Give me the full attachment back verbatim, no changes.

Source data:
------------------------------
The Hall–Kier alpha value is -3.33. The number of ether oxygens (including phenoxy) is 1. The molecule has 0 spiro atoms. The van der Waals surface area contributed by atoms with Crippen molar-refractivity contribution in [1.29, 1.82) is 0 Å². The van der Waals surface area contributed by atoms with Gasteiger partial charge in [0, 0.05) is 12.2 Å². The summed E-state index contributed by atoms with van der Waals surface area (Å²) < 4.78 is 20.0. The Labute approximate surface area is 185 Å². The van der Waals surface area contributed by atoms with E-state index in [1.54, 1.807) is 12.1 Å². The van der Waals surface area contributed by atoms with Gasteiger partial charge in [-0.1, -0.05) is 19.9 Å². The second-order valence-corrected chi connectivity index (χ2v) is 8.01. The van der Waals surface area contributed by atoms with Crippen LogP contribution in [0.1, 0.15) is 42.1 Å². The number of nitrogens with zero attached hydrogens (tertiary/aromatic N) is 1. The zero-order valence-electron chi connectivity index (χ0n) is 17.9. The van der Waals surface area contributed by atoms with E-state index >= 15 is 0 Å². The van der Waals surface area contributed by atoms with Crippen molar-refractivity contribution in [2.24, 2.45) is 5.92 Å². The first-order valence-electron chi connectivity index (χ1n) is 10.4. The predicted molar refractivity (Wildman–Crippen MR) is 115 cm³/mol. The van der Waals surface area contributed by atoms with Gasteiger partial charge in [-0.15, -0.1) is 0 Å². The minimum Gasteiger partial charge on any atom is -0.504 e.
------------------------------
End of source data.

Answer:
The Hall–Kier alpha value is -3.33. The number of ether oxygens (including phenoxy) is 1. The molecule has 0 spiro atoms. The van der Waals surface area contributed by atoms with Crippen molar-refractivity contribution in [1.29, 1.82) is 0 Å². The van der Waals surface area contributed by atoms with Gasteiger partial charge in [0, 0.05) is 12.2 Å². The summed E-state index contributed by atoms with van der Waals surface area (Å²) < 4.78 is 20.0. The Labute approximate surface area is 185 Å². The van der Waals surface area contributed by atoms with E-state index in [1.54, 1.807) is 12.1 Å². The van der Waals surface area contributed by atoms with Gasteiger partial charge in [-0.1, -0.05) is 19.9 Å². The second-order valence-corrected chi connectivity index (χ2v) is 8.01. The van der Waals surface area contributed by atoms with Crippen LogP contribution in [0.1, 0.15) is 42.1 Å². The number of nitrogens with zero attached hydrogens (tertiary/aromatic N) is 1. The zero-order valence-electron chi connectivity index (χ0n) is 17.9. The van der Waals surface area contributed by atoms with E-state index >= 15 is 0 Å². The van der Waals surface area contributed by atoms with Crippen molar-refractivity contribution in [2.24, 2.45) is 5.92 Å². The first-order valence-electron chi connectivity index (χ1n) is 10.4. The predicted molar refractivity (Wildman–Crippen MR) is 115 cm³/mol. The van der Waals surface area contributed by atoms with Gasteiger partial charge in [-0.15, -0.1) is 0 Å². The minimum Gasteiger partial charge on any atom is -0.504 e.